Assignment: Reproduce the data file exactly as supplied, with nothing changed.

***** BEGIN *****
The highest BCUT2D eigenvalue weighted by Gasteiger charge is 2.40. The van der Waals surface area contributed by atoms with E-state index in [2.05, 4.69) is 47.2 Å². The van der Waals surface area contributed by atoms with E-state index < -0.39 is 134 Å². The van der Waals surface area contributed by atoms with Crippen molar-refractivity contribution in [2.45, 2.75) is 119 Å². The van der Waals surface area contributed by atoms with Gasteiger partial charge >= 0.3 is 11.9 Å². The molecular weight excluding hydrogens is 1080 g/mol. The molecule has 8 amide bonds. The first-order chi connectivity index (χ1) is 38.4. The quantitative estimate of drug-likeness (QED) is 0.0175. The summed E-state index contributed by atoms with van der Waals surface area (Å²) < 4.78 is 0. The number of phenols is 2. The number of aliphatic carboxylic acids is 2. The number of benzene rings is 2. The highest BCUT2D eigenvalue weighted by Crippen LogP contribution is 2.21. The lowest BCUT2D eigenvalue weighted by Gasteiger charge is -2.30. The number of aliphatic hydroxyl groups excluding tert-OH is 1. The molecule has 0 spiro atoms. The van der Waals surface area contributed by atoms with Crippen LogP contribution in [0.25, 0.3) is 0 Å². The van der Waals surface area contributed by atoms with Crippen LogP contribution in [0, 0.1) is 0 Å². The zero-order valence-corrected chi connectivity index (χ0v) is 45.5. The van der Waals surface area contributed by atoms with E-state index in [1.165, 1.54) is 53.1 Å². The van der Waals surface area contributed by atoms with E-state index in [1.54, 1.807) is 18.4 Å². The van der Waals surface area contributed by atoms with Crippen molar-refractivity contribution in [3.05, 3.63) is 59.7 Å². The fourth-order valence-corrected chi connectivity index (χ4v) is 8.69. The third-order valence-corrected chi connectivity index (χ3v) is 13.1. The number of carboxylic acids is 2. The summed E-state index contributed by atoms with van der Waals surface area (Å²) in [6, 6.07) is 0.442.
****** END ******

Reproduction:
The highest BCUT2D eigenvalue weighted by Gasteiger charge is 2.40. The van der Waals surface area contributed by atoms with E-state index in [2.05, 4.69) is 47.2 Å². The van der Waals surface area contributed by atoms with E-state index < -0.39 is 134 Å². The van der Waals surface area contributed by atoms with Crippen molar-refractivity contribution in [2.45, 2.75) is 119 Å². The van der Waals surface area contributed by atoms with Gasteiger partial charge >= 0.3 is 11.9 Å². The molecular weight excluding hydrogens is 1080 g/mol. The molecule has 8 amide bonds. The first-order chi connectivity index (χ1) is 38.4. The quantitative estimate of drug-likeness (QED) is 0.0175. The summed E-state index contributed by atoms with van der Waals surface area (Å²) < 4.78 is 0. The number of phenols is 2. The number of aliphatic carboxylic acids is 2. The number of benzene rings is 2. The highest BCUT2D eigenvalue weighted by Crippen LogP contribution is 2.21. The lowest BCUT2D eigenvalue weighted by Gasteiger charge is -2.30. The number of aliphatic hydroxyl groups excluding tert-OH is 1. The molecule has 0 spiro atoms. The van der Waals surface area contributed by atoms with Crippen LogP contribution in [0.25, 0.3) is 0 Å². The van der Waals surface area contributed by atoms with Crippen LogP contribution in [0, 0.1) is 0 Å². The zero-order valence-corrected chi connectivity index (χ0v) is 45.5. The van der Waals surface area contributed by atoms with E-state index in [1.165, 1.54) is 53.1 Å². The van der Waals surface area contributed by atoms with E-state index in [1.54, 1.807) is 18.4 Å². The van der Waals surface area contributed by atoms with Crippen molar-refractivity contribution in [3.05, 3.63) is 59.7 Å². The fourth-order valence-corrected chi connectivity index (χ4v) is 8.69. The third-order valence-corrected chi connectivity index (χ3v) is 13.1. The number of carboxylic acids is 2. The summed E-state index contributed by atoms with van der Waals surface area (Å²) in [6, 6.07) is 0.442.